Our staff has always been made up of plenty of people who identify as genderqueer and, within the last few years, more and more teenagers who are coming to camp are uncomfortable and unwilling to be put in a gender box. They are determined to come up with the gender that feels best to them: their true gender self.

At camp, these young people have been able to create a safe new world for themselves, where the judgment and bias they often experience in the real world doesn’t exist, at least for a few weeks. While we offer typical camp activities like art, dance, sports, music, nature, swimming, and boating, there are also many unique Odyssey activities like firewalking, trance dances, sacred geometry, political discussion groups, tarot, henna, and hip-hop appreciation classes.

Creating space for gender-questioning kids

Over time, things at camp have changed. One weekend each summer used to feature a boys and girls day, where we would separate by gender. That stopped making sense for us a few years ago, and now we have a third group for teens who are more comfortable with a gender-expansive group.

I’m not exactly sure what made our camp attractive to so many transgender or gender-questioning teens, but I think it has been a great thing and that they add so much fun, kindness, creativity, vulnerability, and leadership to our community. I am continuously learning how we can best support the LGBTQ+ teen at camp. I am learning that gender stuff is complicated and that a person’s gender is a weaving together of nature, nurture, and culture. I am learning that an individual’s true gender identity has nothing to do with biology and everything to do with what is between their ears.

I’m happy we can create a space for everyone at Odyssey, particularly gender-expansive teenagers. Housing can sometimes feel a little tricky but we work hard to put everyone in a cabin that feels right to them, and despite the fact that we are living in close quarters we are conscious of the needs for privacy when changing, showering, etc.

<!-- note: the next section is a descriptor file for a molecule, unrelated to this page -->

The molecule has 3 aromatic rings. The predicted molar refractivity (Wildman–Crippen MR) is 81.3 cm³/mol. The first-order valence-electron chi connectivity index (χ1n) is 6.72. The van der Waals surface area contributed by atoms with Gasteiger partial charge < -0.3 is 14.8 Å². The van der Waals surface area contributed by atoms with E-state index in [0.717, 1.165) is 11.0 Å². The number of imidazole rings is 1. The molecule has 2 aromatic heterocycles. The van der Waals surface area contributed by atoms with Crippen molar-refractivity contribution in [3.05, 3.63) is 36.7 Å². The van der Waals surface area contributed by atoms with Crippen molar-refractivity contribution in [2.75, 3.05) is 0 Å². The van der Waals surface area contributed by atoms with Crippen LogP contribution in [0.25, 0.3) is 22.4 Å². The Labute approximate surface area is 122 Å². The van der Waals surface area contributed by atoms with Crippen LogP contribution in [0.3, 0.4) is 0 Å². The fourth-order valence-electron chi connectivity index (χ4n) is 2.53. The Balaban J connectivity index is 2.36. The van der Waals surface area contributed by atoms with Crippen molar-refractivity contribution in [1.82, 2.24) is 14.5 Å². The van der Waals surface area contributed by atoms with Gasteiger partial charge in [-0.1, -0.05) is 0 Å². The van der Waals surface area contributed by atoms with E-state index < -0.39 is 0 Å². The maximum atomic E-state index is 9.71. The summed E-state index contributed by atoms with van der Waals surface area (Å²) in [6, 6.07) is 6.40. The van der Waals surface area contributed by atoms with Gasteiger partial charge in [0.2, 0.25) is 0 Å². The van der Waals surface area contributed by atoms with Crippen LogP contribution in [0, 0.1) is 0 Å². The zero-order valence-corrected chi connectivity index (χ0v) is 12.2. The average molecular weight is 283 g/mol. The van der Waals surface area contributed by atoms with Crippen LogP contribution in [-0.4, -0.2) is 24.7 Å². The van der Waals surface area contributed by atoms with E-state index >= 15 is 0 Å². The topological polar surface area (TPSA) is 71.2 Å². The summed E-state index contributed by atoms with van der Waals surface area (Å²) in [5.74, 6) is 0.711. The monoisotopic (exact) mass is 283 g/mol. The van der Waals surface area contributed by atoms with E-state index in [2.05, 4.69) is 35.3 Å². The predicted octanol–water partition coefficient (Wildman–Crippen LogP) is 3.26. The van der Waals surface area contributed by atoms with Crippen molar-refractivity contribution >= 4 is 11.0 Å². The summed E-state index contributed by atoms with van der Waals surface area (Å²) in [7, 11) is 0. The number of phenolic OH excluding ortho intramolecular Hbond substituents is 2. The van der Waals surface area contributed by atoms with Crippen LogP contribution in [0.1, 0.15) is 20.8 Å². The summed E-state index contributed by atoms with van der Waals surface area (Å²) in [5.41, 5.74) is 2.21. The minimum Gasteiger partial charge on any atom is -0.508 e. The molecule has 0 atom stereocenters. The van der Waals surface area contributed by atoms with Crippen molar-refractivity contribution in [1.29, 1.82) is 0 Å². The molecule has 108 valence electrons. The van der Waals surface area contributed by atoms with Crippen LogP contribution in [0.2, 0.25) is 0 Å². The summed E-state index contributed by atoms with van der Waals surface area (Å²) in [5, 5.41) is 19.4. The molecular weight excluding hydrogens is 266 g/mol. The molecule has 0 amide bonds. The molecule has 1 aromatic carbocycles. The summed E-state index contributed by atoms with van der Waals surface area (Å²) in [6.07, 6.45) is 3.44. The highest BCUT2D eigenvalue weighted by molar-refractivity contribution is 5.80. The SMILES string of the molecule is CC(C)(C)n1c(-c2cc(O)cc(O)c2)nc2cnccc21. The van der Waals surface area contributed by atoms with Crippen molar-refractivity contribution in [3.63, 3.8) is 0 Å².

Showing teens that they are not alone

I think a big source of healing for gender creative teens at camp comes from being with slightly older counselors, many of whom themselves are transgender or identify as genderqueer, and who have lived through a lot of the same feelings these teenagers have. They are kind, loving, empathetic role models who show the younger campers they can live full, rich, and exciting lives as whichever gender feels true to them. It is also helpful for these teenagers to be with other kids their own age who may be sharing similar thoughts, feelings, and experiences. Campers recognize they are not alone, and teenagers in particular benefit from connection and friendship with their peers.

Ultimately, supporting all the transgender and gender creative teenagers who come to camp is no different from what we’ve tried to do for every teenager for the past eighteen years: give them a place where they can feel seen, loved, accepted, respected, and honored for exactly who they are.

Find out about Odyssey Teen Camp

A great place for teens to be exactly who they are in a community that celebrates diversity.